Dropping Off Your Allergic Child at Birthday Parties

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The first time my daughter was invited to a birthday party after finding out she had a food allergy brought on many more questions than what to buy the birthday girl. She was 5 at the time, obviously not old enough to be responsible for her Epipen, much less to give herself an injection. Now that she’s 8, she still doesn’t like to even look at her Epipen, but we’ve gotten much more comfortable with parties.
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To Medicate or Not to Medicate: That is the Question on Test Day

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The fall season brings the return of two things to the lives of many of us: school starts and hay fever kicks in. For many allergy sufferers, fall is the worst time for reactions with ragweed causing itchy, watery eyes, sneezing, and congestion. Unlike colds, allergies can stick around until the first frost. You can’t keep your child home from school every day the pollen count is high, so you need to choose whether to send him to school with his symptoms or to medicate, especially on test days.

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How to Talk to Your Child Regarding Allergies

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Certain topics can be challenging when talking about them with children. Take puberty or sex, for instance, or drugs and alcohol, or death. When we do discuss these things with our children, we’re careful to do it in an age appropriate way so they understand without being overwhelmed or afraid. The same is true for discussing allergies.

When my daughter was diagnosed with a food allergy, I, personally, was terrified. I was unsure how much to tell her or how to discuss the severity; she was five at the time. Continue reading…

List of Steps to Get Ready for the New School Year of Your Allergic Child

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It’s the beginning of a new school year. You’ve gotten the lists for school supplies, snacks, even the students in your child’s class. Here is one more list, hopefully a helpful one, to help you and your child with allergies get the school year started off feeling safe. Continue reading…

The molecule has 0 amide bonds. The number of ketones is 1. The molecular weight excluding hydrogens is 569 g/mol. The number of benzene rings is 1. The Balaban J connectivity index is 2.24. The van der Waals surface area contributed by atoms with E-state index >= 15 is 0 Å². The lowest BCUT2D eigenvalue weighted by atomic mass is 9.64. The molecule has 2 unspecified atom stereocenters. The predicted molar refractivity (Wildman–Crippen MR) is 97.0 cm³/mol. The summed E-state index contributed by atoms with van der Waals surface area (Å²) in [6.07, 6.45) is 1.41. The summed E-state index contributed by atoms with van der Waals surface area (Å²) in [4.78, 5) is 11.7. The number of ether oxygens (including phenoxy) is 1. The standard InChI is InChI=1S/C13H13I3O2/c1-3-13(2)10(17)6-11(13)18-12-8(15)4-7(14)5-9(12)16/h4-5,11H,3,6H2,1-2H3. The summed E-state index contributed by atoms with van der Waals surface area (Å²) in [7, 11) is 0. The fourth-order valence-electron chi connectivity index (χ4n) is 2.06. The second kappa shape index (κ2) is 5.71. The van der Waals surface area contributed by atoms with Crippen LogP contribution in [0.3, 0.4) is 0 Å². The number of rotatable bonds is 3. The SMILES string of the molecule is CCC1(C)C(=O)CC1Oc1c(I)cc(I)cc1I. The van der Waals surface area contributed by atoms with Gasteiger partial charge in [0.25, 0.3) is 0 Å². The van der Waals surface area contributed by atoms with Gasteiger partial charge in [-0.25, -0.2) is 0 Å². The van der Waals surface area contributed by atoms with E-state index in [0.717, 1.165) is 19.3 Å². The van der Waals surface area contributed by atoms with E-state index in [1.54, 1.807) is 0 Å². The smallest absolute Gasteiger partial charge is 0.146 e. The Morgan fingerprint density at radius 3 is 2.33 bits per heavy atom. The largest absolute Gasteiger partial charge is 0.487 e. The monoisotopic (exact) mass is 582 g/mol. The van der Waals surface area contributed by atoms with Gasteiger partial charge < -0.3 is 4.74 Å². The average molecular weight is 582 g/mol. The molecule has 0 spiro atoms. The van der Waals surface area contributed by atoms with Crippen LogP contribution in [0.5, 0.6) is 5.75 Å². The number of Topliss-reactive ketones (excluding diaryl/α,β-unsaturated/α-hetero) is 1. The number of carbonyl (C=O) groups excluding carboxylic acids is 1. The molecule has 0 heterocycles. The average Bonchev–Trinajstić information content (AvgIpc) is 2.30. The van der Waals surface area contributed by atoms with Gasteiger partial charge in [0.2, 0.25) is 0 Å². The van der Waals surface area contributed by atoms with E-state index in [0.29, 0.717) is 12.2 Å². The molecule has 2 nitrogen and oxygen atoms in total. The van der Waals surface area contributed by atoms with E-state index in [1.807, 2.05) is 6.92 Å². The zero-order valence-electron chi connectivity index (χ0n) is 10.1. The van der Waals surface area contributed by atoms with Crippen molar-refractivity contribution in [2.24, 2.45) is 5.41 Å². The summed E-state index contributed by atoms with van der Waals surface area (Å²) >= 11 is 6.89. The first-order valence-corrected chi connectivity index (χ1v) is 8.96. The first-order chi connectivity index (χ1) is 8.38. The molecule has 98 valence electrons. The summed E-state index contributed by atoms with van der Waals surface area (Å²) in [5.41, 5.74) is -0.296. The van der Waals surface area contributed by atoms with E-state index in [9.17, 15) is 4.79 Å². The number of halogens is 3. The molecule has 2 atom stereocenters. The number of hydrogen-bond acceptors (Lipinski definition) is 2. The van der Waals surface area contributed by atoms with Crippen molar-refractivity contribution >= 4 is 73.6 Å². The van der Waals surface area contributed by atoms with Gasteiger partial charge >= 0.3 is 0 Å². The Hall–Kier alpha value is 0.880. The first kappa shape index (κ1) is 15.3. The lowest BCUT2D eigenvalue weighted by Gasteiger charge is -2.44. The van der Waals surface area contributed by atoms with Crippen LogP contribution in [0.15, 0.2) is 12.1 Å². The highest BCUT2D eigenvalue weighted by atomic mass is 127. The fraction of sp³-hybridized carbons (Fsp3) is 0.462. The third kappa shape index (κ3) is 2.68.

Epipens at School

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With more and more school age children needing Epipens at school, some controversy has arisen on how best to handle the keeping and the administration of the medication. Most schools have precise polices on medication, where it is to be kept, who can administer it and the transporting of it. It is important for you to know where your school stands on these policies and even more important that you are comfortable with it and to know what you can do if you’re not. Continue reading…

Writing Letters to School Regarding Your Child’s Allergy

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Your child has an allergy. Perhaps it’s just been diagnosed or you’ve known since early on, but a new school year is about to start and you need to inform the teachers and staff about the allergy. A good way of doing this is through informative letter addressed to all school personnel working with your child, including teachers, principals, school nurse and cafeteria workers. But what are the major points you need to cover? Continue reading…

Managing Babies’ Milk allergies

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One of the most disheartening situations that parents have to go through is managing their child’s milk allergies.

A milk allergy is an allergy to certain proteins in milk. The two allergenic milk proteins are casein (curd that forms when milk is left to go sour) and whey (the liquid fraction left after the curd is removed). Continue reading…

Preventing Allergies in Children

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Once parents can pinpoint what foods or substances cause their child’s allergies, prevention will be easier, although challenging, to manage.

Preventing Food Allergies

Cow’s milk protein is the key culprit in food allergies in children. Continue reading…

Infant Allergy

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A baby’s crying bouts can cause feelings of distress and helplessness on the part of the parents. Although crying is normal for babies, there is no reason to feel concerned unless the crying carries on for hours, and the baby is clearly having a difficult time. This is when parents should start to worry. Continue reading…

Peanut Allergy in Children – a Cause of Concern

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Eating is supposed to be fun for children, but if they experience life-threatening allergic reactions to certain foods, then it’s another story.


A child’s immune system is generally underdeveloped until after the age of three or four. Until then, children are susceptible to allergic reactions to unknown foods. Normally, reactions could be mild to moderate such as rashes, nasal congestion, wheezing, and diarrhea, occurring right after eating. Continue reading…